basics

C++ Tail Recursion Using 64-bit variables—Giovanni Campo

Leveraging the elegance of recursion:

C++ Tail Recursion Using 64-bit variables

by Giovanni Campo

From the article:

Main disadvantage of Recursion in imperative languages is the fact that not always is possible to have tail calls, which means an allocation of the function address (and relative variables, like structs for instance) onto the stack at each call. For deep recursive function this can cause a stack-overflow exception because of a limit to the maximum size of the stack, which is typically less than the size of RAM by quite a few orders of magnitude.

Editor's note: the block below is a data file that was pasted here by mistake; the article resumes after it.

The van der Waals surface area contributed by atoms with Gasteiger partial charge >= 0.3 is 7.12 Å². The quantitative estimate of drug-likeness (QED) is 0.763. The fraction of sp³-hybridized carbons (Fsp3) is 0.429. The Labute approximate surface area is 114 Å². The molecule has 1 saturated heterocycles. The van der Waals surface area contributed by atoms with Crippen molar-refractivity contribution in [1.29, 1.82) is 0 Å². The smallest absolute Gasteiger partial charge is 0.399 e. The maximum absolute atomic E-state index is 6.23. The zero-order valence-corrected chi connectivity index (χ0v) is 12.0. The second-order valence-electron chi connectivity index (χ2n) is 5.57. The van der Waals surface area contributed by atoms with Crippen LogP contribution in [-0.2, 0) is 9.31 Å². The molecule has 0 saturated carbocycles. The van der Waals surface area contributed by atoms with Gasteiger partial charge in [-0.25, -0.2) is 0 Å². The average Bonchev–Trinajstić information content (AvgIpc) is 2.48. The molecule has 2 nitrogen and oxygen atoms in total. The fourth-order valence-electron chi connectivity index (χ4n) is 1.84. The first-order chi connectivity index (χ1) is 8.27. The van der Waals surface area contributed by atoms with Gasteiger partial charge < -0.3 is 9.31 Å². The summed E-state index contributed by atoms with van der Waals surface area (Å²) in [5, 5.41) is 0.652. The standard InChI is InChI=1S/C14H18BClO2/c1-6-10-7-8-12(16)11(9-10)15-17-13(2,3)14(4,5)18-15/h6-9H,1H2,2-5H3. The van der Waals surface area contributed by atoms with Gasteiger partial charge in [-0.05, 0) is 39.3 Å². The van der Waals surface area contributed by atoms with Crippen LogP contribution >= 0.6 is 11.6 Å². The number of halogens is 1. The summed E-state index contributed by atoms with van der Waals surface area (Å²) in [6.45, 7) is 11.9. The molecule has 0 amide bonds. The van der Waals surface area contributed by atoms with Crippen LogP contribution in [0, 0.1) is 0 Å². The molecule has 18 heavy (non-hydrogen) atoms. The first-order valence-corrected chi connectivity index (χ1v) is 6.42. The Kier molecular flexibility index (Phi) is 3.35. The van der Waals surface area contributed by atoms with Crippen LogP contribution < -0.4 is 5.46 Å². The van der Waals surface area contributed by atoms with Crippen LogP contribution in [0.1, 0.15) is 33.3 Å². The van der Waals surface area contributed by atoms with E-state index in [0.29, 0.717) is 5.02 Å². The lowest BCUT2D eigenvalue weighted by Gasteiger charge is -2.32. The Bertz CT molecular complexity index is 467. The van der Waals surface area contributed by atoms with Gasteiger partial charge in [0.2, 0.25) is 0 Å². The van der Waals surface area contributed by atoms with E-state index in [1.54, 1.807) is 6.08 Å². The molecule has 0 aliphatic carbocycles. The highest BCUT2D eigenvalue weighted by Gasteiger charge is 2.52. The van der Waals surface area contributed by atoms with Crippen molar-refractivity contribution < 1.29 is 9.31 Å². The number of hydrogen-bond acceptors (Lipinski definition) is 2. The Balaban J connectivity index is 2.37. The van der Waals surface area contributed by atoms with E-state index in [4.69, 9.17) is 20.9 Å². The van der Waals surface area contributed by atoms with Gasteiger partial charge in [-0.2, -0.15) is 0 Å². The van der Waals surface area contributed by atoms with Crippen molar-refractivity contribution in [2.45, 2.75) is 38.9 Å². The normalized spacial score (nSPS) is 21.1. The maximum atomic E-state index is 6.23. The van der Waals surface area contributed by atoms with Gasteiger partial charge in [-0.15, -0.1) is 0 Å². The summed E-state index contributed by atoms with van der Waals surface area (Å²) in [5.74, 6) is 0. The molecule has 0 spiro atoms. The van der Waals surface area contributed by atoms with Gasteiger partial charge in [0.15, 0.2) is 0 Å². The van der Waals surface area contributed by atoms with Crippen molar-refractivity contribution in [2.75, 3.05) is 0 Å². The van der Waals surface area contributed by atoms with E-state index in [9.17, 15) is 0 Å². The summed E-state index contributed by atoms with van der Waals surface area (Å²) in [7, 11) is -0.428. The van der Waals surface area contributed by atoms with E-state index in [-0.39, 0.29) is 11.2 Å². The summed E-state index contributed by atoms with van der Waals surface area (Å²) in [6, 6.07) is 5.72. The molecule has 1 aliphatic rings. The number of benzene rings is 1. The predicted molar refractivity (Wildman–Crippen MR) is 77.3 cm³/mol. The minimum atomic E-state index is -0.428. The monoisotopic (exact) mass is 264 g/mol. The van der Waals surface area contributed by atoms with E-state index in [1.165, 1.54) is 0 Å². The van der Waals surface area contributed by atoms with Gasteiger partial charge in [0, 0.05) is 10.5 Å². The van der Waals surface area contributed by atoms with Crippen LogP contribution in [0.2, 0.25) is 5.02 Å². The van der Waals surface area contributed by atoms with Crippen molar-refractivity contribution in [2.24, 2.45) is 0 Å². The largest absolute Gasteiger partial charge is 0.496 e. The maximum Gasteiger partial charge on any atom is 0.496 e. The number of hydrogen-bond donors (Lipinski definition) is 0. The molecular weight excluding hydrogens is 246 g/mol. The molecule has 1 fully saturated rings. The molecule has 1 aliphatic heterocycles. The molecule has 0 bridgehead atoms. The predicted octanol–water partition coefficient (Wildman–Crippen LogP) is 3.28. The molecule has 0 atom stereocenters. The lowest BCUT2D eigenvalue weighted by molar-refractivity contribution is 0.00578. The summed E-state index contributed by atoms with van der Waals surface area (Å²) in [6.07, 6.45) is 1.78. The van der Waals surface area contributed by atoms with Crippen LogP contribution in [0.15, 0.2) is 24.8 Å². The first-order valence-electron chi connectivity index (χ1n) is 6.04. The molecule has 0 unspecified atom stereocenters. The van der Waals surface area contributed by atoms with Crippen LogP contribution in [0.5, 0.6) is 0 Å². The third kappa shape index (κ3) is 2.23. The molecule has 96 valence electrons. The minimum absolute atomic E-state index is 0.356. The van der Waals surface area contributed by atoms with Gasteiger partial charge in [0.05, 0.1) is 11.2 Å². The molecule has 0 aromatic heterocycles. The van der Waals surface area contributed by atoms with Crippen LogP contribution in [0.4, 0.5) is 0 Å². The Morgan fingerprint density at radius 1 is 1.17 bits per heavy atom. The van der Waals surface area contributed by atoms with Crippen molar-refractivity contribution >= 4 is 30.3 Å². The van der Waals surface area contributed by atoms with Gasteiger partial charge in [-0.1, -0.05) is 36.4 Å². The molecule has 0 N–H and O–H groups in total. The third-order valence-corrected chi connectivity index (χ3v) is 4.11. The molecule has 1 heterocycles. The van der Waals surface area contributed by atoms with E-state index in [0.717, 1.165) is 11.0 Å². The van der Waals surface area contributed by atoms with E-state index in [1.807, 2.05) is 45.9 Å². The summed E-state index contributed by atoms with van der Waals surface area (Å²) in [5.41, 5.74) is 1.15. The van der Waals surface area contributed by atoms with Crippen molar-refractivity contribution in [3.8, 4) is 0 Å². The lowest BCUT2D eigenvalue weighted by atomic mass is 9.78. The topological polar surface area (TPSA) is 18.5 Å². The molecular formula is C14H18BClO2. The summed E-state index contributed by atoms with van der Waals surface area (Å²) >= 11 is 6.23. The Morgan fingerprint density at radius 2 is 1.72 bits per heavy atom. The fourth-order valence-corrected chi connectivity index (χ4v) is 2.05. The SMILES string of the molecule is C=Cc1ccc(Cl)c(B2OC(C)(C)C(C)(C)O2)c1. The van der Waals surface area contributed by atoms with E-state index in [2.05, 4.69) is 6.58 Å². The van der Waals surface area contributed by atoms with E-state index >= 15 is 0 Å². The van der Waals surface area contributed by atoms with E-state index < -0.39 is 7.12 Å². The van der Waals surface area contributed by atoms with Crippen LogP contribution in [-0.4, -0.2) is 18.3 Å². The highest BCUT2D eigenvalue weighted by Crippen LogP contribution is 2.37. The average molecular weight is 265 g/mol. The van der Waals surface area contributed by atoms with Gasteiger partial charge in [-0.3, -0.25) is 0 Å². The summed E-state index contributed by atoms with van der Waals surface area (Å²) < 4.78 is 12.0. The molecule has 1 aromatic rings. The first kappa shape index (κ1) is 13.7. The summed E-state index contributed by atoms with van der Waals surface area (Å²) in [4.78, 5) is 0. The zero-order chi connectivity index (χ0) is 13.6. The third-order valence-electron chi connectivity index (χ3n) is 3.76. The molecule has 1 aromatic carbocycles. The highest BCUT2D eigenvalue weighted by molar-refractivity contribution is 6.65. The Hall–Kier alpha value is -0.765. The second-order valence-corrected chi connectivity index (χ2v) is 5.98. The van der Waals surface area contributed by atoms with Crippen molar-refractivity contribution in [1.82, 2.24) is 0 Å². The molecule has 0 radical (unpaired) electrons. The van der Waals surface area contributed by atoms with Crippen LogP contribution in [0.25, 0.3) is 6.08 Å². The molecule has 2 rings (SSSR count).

Quick Q: Return a local object rvalue reference, right or wrong?

Quick A: Wrong!

Recently on SO:

Return a local object rvalue reference,right or wrong?

I see once return a local object,the compiler will take the return value optimization.(RVO,NRVO).

The part of the Standard blessing the RVO goes on to say that if the conditions for the RVO are met, but compilers choose not to perform copy elision, the object being returned must be treated as an rvalue.


So we just write code like this:

Widget makeWidget()
{
Widget w;
…
return w;//never use std::move(w);
}

I never see somebody write code like this:

Widget&& makeWidget()
{
Widget w;
…
return std::move(w);
}

I know that returns an lvalue reference of local object is always wrong. So, returns an rvalue reference of local object is also wrong?

Secrets of the Conditional (ternary) Operator—Alex Kulikov